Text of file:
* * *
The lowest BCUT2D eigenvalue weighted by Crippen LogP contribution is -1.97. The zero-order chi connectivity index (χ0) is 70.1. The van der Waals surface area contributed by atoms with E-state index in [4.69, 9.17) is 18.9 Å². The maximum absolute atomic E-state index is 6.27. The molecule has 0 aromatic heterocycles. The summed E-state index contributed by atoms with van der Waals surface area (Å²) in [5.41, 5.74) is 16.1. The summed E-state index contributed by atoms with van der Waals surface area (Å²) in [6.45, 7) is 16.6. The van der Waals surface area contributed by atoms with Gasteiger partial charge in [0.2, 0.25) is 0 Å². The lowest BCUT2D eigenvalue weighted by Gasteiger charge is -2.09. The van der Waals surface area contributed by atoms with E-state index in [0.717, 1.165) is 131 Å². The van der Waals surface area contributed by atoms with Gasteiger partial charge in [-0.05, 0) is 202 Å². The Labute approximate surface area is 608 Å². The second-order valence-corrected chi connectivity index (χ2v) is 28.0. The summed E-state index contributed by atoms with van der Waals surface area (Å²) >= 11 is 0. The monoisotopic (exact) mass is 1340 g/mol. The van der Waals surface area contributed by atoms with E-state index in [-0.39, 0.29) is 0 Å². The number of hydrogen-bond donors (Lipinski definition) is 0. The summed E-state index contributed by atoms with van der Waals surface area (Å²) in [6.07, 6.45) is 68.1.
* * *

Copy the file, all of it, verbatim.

The lowest BCUT2D eigenvalue weighted by Crippen LogP contribution is -1.97. The zero-order chi connectivity index (χ0) is 70.1. The van der Waals surface area contributed by atoms with E-state index in [4.69, 9.17) is 18.9 Å². The maximum absolute atomic E-state index is 6.27. The molecule has 0 aromatic heterocycles. The summed E-state index contributed by atoms with van der Waals surface area (Å²) in [5.41, 5.74) is 16.1. The summed E-state index contributed by atoms with van der Waals surface area (Å²) in [6.45, 7) is 16.6. The van der Waals surface area contributed by atoms with Gasteiger partial charge in [0.2, 0.25) is 0 Å². The lowest BCUT2D eigenvalue weighted by Gasteiger charge is -2.09. The van der Waals surface area contributed by atoms with E-state index in [0.717, 1.165) is 131 Å². The van der Waals surface area contributed by atoms with Gasteiger partial charge in [-0.05, 0) is 202 Å². The Labute approximate surface area is 608 Å². The second-order valence-corrected chi connectivity index (χ2v) is 28.0. The summed E-state index contributed by atoms with van der Waals surface area (Å²) >= 11 is 0. The monoisotopic (exact) mass is 1340 g/mol. The van der Waals surface area contributed by atoms with E-state index in [-0.39, 0.29) is 0 Å². The number of hydrogen-bond donors (Lipinski definition) is 0. The summed E-state index contributed by atoms with van der Waals surface area (Å²) in [6.07, 6.45) is 68.1.